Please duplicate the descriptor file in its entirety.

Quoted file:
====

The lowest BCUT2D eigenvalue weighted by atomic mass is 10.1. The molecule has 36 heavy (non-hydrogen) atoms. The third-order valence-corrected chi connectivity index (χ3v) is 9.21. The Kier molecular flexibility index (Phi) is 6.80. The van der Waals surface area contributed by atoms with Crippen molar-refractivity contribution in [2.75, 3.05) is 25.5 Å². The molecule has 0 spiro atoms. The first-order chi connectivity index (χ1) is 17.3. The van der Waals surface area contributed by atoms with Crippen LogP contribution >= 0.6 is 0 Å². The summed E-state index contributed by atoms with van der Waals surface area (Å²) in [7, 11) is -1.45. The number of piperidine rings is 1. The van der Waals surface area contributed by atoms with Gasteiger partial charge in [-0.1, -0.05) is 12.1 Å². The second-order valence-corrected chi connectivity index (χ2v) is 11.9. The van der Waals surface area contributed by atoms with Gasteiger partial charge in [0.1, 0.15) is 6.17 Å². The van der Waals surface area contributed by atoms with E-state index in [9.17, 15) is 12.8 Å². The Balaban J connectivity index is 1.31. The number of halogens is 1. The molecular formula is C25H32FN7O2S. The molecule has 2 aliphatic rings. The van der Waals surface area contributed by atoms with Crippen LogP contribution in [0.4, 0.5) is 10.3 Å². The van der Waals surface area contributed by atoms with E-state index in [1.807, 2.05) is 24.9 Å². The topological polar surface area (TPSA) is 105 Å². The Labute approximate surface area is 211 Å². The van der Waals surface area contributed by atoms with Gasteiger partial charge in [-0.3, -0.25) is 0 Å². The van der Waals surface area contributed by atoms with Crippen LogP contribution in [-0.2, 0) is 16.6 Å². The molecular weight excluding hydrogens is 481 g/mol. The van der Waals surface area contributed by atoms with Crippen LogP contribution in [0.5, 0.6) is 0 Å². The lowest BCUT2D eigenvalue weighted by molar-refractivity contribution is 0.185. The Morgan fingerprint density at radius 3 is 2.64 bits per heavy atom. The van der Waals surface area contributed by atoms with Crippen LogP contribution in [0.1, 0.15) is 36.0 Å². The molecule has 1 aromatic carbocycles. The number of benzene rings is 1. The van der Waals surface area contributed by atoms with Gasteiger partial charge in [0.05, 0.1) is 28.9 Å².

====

The lowest BCUT2D eigenvalue weighted by atomic mass is 10.1. The molecule has 36 heavy (non-hydrogen) atoms. The third-order valence-corrected chi connectivity index (χ3v) is 9.21. The Kier molecular flexibility index (Phi) is 6.80. The van der Waals surface area contributed by atoms with Crippen molar-refractivity contribution in [2.75, 3.05) is 25.5 Å². The molecule has 0 spiro atoms. The first-order chi connectivity index (χ1) is 17.3. The van der Waals surface area contributed by atoms with Crippen LogP contribution >= 0.6 is 0 Å². The summed E-state index contributed by atoms with van der Waals surface area (Å²) in [7, 11) is -1.45. The number of piperidine rings is 1. The van der Waals surface area contributed by atoms with Gasteiger partial charge in [-0.1, -0.05) is 12.1 Å². The second-order valence-corrected chi connectivity index (χ2v) is 11.9. The van der Waals surface area contributed by atoms with Gasteiger partial charge in [0.1, 0.15) is 6.17 Å². The van der Waals surface area contributed by atoms with E-state index in [9.17, 15) is 12.8 Å². The Balaban J connectivity index is 1.31. The number of halogens is 1. The molecular formula is C25H32FN7O2S. The molecule has 2 aliphatic rings. The van der Waals surface area contributed by atoms with Crippen LogP contribution in [0.4, 0.5) is 10.3 Å². The van der Waals surface area contributed by atoms with E-state index in [1.807, 2.05) is 24.9 Å². The topological polar surface area (TPSA) is 105 Å². The Labute approximate surface area is 211 Å². The van der Waals surface area contributed by atoms with Gasteiger partial charge in [-0.3, -0.25) is 0 Å². The van der Waals surface area contributed by atoms with Crippen LogP contribution in [-0.2, 0) is 16.6 Å². The molecular weight excluding hydrogens is 481 g/mol. The van der Waals surface area contributed by atoms with Crippen LogP contribution in [0.5, 0.6) is 0 Å². The lowest BCUT2D eigenvalue weighted by molar-refractivity contribution is 0.185. The Morgan fingerprint density at radius 3 is 2.64 bits per heavy atom. The van der Waals surface area contributed by atoms with Crippen LogP contribution in [0.1, 0.15) is 36.0 Å². The molecule has 1 aromatic carbocycles. The number of benzene rings is 1. The van der Waals surface area contributed by atoms with Gasteiger partial charge in [0.05, 0.1) is 28.9 Å².